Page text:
Up Against the Wall


Mark R. Vogel


In 1929, Alphonse Gabby May Capone, a.k.a. “Scarface,” a.k.a. “Big Al,” or just simply, Al Capone, was vying for control of Chicago’s criminal enterprises with rival gangster George “Bugs” Moran.  A plan was hatched to rub out Moran and most of his outfit.  On the morning of February 14, five members of Capone’s gang lured seven of Moran’s cronies into a garage under the pretense of purchasing hijacked, bootleg whisky.  As part of the ruse, two of Capone’s thugs were dressed as police.  But the subterfuge worked too well.  Moran, who arrived late, saw the “police,” and dodged the meeting.  How thin the line is between life and death—for inside the garage, Moran’s men were lined up along the back wall and riddled with machine gun fire.  The infamous bloodbath went down in history as the “St. Valentine’s Day Massacre.” 

Capone won domination of Chicago but it was an ironic and short-lived victory.  The very slaying which eliminated his competition exposed him to the public spotlight and subsequently the federal authorities.  In two years he would be convicted of income tax evasion, imprisoned the year after, and dead of syphilitic brain disease fifteen years after that.  Capone was sojourning at his home in Palm Beach during the massacre to avoid suspicion.  Upon his return it is reported that his family welcomed him with a feast that included one of his favorite dishes:  cold pasta with walnut sauce.  And that brings us to another nut that was difficult to crack.

Walnut trees are found throughout the world and include over fifteen varieties.  The most common walnut is the English or Persian walnut followed by the black walnut.  The English/Persian walnut originated somewhere between southeastern Europe and northern India.  Archeological evidence from modern Iraq reveals that man was consuming walnuts as far back as 50,000 BC.   Walnuts first started being domesticated about 12,000 years ago.  They were popular with the Greeks and Romans, the latter spreading them throughout Europe.  The Spanish introduced them to California in the eighteenth century.  Today, China is the leading producer of walnuts followed by the US.

Walnuts are available year round.  Choose specimens devoid of any cracks or holes in their shells.  Walnuts in their shells can last up to three months in a cool dry place.  As the walnut ages its kernel changes from white to gray.  Walnuts contain omega-3 fatty acids which are purported to lower serum cholesterol.  Normally found in fish, walnuts are one of the few plants to contain omega-3.  Walnuts are also a good source of fiber, vitamin E, B vitamins, and a number of minerals.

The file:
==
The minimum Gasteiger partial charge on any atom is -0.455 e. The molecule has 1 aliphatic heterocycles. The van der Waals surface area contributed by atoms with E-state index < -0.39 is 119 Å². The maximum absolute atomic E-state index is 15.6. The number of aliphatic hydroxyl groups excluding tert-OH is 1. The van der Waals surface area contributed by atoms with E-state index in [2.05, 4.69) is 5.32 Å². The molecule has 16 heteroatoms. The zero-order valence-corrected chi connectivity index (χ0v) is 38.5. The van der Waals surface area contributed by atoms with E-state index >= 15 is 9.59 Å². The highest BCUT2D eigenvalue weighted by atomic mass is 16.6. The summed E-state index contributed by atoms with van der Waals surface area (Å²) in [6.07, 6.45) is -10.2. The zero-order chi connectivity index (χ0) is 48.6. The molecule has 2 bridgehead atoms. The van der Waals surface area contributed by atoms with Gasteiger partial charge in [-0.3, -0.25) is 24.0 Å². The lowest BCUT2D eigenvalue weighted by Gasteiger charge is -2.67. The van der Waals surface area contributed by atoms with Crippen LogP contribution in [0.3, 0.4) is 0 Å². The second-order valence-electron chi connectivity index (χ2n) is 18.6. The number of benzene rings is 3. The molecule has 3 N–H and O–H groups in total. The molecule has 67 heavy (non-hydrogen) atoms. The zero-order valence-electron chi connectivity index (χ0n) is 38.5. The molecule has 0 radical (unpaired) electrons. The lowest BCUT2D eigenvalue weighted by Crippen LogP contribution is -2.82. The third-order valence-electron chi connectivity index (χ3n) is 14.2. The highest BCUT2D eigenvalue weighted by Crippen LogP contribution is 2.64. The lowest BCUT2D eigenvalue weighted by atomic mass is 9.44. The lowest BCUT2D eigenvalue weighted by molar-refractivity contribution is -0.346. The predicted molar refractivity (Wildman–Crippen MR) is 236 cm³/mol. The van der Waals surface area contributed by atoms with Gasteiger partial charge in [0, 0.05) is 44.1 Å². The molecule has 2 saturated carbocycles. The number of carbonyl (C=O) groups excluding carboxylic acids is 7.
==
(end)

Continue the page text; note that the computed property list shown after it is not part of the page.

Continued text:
Walnuts have a wide range of culinary applications.  They are used in myriad pastries, meat, chicken and fish dishes, forcemeats, salads, and stuffings.  You can use them to coat meat or fish before cooking, employ them as a topping on baked dishes, or grind them into a flour.  Walnut oil, an expensive but luxurious oil, is usually reserved for salad dressings.


This recipe comes from Phil Lempert of the supermarketguru.com.

2 lbs. of rigatoni or ziti

1 pint olive oil

1 lb. walnuts, chopped

Half cup raisins

1 cup Parmesan or Romano cheese plus extra for serving

2 teaspoons salt

1 teaspoon red pepper flakes

1 handful of dried oregano

Boil the pasta until al dente, drain, and then place in a large bowl.  Mix the remaining ingredients and toss with the pasta.  Refrigerate overnight, tossing occasionally.  Serve with some extra cheese sprinkled on top.  You can also make the sauce a few days in advance and refrigerate.  The extra time will allow the flavors to meld even more.


This recipe comes from chef Faith Alahverdian

1 bunch of thin asparagus, ends trimmed

2 tablespoons champagne vinegar

1 teaspoon lemon juice

1 teaspoon chopped chives

Salt and pepper to taste

3 tablespoons walnut oil

2 tablespoons olive oil

10 grape or cherry tomatoes, halved

Blanch the asparagus in boiling salted water and then submerge in ice water.  In a bowl mix the vinegar, lemon juice, chives, salt and pepper.  Slowly whisk in both oils until emulsified.  Arrange the asparagus and tomatoes on a plate and drizzle with the dressing.